1) Make sure your presentation is flawless
2) Don't take on too big of a challenge.
We saw plenty of people that had great projects, but when they went up to present, they had the worst speaking skills I've ever seen, and failed to get their ideas across to the judges. Similarly, we saw plenty of people who took on too much in one weekend, and their presentation consisted of "Well, we wanted to finish X, but we ran out of time" or "This is cool, but doesn't work yet".
The projects we won with were never very complicated, but they were highly polished and you could instantly wrap your head around them.
Topical ideas are great. The judges can better identify with the problem that your hack solves, and it seems more relevant.
Hardware hacks tend to steal the show, e.g. a touch-enabled chalkboard, hardware "facebook", or a tweeting microwave. At three of the last four hackathons I've been to, a hardware hack has won. But be wary - at some hackathons they'll specifically tell the judges that the winning hacks must balance being awesome with being useful (specifically the facebook hackathon).
Fake it until you make it. This is a lesson I still need to take to heart. If your app doesn't look like it's going to work and you have an hour to go, hack together something that will give a good demo.
Actually, it's now "formerly from Twilio". He works at IFTTT now.
Furthermore ive seen people communicate with remote teams at Hackathon.
Both of these I see as sort of cheating, not unlike doping in sports, since idea of the Hackathon is to show what can be done in 10-20 hours of hacking.
- as the OP said, when presenting, start with the problem. But really insist on it so that it becomes painful for the judges. Show the problem you're trying to solve on existing sites/apps. Then show your solution on how you solved it. (See this post by Dave McClure for reinforcement of the idea: http://500hats.typepad.com/500blogs/2009/08/your-solution-is...)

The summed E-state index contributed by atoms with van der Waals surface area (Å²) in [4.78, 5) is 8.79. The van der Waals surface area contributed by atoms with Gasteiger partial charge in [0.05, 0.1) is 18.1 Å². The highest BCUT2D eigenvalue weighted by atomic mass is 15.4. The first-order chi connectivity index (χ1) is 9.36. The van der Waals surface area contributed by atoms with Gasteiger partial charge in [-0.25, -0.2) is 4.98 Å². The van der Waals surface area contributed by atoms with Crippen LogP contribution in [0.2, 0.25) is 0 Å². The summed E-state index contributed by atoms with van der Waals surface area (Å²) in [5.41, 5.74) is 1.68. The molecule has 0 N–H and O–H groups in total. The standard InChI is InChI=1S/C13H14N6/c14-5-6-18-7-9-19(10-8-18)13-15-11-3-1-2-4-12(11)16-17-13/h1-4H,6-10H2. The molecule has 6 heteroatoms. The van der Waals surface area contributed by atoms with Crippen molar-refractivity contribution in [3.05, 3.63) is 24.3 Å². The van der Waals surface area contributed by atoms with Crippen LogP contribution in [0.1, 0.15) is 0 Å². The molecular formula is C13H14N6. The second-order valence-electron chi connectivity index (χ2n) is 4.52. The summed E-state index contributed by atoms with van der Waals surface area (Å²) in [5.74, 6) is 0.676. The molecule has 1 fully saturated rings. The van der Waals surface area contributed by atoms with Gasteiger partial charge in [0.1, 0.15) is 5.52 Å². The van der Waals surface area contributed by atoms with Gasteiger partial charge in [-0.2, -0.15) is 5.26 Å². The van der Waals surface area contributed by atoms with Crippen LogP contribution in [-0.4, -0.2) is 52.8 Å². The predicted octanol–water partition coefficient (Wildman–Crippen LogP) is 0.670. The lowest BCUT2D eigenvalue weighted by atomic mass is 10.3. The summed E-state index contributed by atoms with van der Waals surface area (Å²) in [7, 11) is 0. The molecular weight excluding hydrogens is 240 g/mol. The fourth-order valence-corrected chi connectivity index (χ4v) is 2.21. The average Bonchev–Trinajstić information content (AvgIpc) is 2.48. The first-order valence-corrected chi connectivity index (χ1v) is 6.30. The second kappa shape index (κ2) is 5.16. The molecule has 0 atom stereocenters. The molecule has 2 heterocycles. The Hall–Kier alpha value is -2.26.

- don't try to do too much: e.g. you don't need a web app + a mobile app to show you've solved the problem. "And we have a mobile version of it" doesn't help you in convincing the jury that there was a problem and that you solved it. Everyone knows that a website that solves a problem can exist in the form of a mobile app. You're wasting your time just mentioning it.
- don't discuss the technical problems you've had. For you it's interesting that you finally managed to get around that hurdle and it's tempting to quickly brag about it, but jurys don't care.
- while focusing on an API can work, I'd say to also try to incorporate some APIs if that makes sense and you have time. My hack was about showing movie schedules à la Hipmunk (a slow, uglier-than-it-was-then version is still up: http://flickmunk.com/), but I managed to find the time to add some Twilio pieces to it (I was familiar with the API already) and that was enough to win their prize too (a MacBook Air no less) while other hacks were fully focused on Twilio and didn't. E.g. if you need to store files of some kind, use Box or Dropbox if they're there. Don't push it too far though. Pick one or two that make sense. Your hack is not a NASCAR car.